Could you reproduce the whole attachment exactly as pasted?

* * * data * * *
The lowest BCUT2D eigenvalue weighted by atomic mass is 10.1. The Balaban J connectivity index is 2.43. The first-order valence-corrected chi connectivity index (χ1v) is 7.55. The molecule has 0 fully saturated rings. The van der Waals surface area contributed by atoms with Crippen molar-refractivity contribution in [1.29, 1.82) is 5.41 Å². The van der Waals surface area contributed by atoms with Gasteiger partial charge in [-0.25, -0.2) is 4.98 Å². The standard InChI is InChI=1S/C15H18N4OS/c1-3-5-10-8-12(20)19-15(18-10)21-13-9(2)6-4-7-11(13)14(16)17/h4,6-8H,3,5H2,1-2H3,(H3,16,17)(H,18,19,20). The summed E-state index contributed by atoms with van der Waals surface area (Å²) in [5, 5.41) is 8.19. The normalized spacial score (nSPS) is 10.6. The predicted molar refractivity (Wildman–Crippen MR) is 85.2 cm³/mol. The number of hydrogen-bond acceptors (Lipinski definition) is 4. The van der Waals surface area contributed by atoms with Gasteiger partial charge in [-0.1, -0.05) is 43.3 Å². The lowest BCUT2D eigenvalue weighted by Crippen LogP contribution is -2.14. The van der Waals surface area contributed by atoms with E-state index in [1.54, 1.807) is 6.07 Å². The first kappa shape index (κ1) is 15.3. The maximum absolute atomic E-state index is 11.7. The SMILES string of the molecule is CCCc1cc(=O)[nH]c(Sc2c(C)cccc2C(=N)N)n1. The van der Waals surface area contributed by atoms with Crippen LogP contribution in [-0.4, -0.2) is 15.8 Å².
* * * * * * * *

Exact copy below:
The lowest BCUT2D eigenvalue weighted by atomic mass is 10.1. The Balaban J connectivity index is 2.43. The first-order valence-corrected chi connectivity index (χ1v) is 7.55. The molecule has 0 fully saturated rings. The van der Waals surface area contributed by atoms with Crippen molar-refractivity contribution in [1.29, 1.82) is 5.41 Å². The van der Waals surface area contributed by atoms with Gasteiger partial charge in [-0.25, -0.2) is 4.98 Å². The standard InChI is InChI=1S/C15H18N4OS/c1-3-5-10-8-12(20)19-15(18-10)21-13-9(2)6-4-7-11(13)14(16)17/h4,6-8H,3,5H2,1-2H3,(H3,16,17)(H,18,19,20). The summed E-state index contributed by atoms with van der Waals surface area (Å²) in [5, 5.41) is 8.19. The normalized spacial score (nSPS) is 10.6. The predicted molar refractivity (Wildman–Crippen MR) is 85.2 cm³/mol. The number of hydrogen-bond acceptors (Lipinski definition) is 4. The van der Waals surface area contributed by atoms with Gasteiger partial charge in [-0.1, -0.05) is 43.3 Å². The lowest BCUT2D eigenvalue weighted by Crippen LogP contribution is -2.14. The van der Waals surface area contributed by atoms with E-state index in [1.54, 1.807) is 6.07 Å². The first kappa shape index (κ1) is 15.3. The maximum absolute atomic E-state index is 11.7. The SMILES string of the molecule is CCCc1cc(=O)[nH]c(Sc2c(C)cccc2C(=N)N)n1. The van der Waals surface area contributed by atoms with Crippen LogP contribution in [-0.4, -0.2) is 15.8 Å².